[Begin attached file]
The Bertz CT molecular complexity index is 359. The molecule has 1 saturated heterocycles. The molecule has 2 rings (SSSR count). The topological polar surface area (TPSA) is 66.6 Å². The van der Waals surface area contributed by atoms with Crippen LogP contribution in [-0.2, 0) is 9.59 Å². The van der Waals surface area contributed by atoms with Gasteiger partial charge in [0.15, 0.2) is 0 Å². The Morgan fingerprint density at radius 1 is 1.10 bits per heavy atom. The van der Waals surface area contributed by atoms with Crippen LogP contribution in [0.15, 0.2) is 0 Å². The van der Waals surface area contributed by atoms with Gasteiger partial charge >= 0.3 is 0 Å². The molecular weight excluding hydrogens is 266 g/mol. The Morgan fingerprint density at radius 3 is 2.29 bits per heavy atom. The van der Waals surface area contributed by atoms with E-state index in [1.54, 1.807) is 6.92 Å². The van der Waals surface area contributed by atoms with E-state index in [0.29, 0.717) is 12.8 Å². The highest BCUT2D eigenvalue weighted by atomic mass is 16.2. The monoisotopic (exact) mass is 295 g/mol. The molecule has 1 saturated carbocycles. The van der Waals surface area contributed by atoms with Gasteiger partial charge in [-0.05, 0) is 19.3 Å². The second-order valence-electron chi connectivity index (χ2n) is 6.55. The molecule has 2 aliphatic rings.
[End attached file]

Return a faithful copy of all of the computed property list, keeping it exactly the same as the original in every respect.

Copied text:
The Bertz CT molecular complexity index is 359. The molecule has 1 saturated heterocycles. The molecule has 2 rings (SSSR count). The topological polar surface area (TPSA) is 66.6 Å². The van der Waals surface area contributed by atoms with Crippen LogP contribution in [-0.2, 0) is 9.59 Å². The van der Waals surface area contributed by atoms with Gasteiger partial charge in [0.15, 0.2) is 0 Å². The Morgan fingerprint density at radius 1 is 1.10 bits per heavy atom. The van der Waals surface area contributed by atoms with Crippen LogP contribution in [0.15, 0.2) is 0 Å². The van der Waals surface area contributed by atoms with Gasteiger partial charge >= 0.3 is 0 Å². The molecular weight excluding hydrogens is 266 g/mol. The Morgan fingerprint density at radius 3 is 2.29 bits per heavy atom. The van der Waals surface area contributed by atoms with E-state index in [1.54, 1.807) is 6.92 Å². The van der Waals surface area contributed by atoms with E-state index in [0.29, 0.717) is 12.8 Å². The highest BCUT2D eigenvalue weighted by atomic mass is 16.2. The monoisotopic (exact) mass is 295 g/mol. The molecule has 1 saturated carbocycles. The van der Waals surface area contributed by atoms with Gasteiger partial charge in [-0.05, 0) is 19.3 Å². The second-order valence-electron chi connectivity index (χ2n) is 6.55. The molecule has 2 aliphatic rings.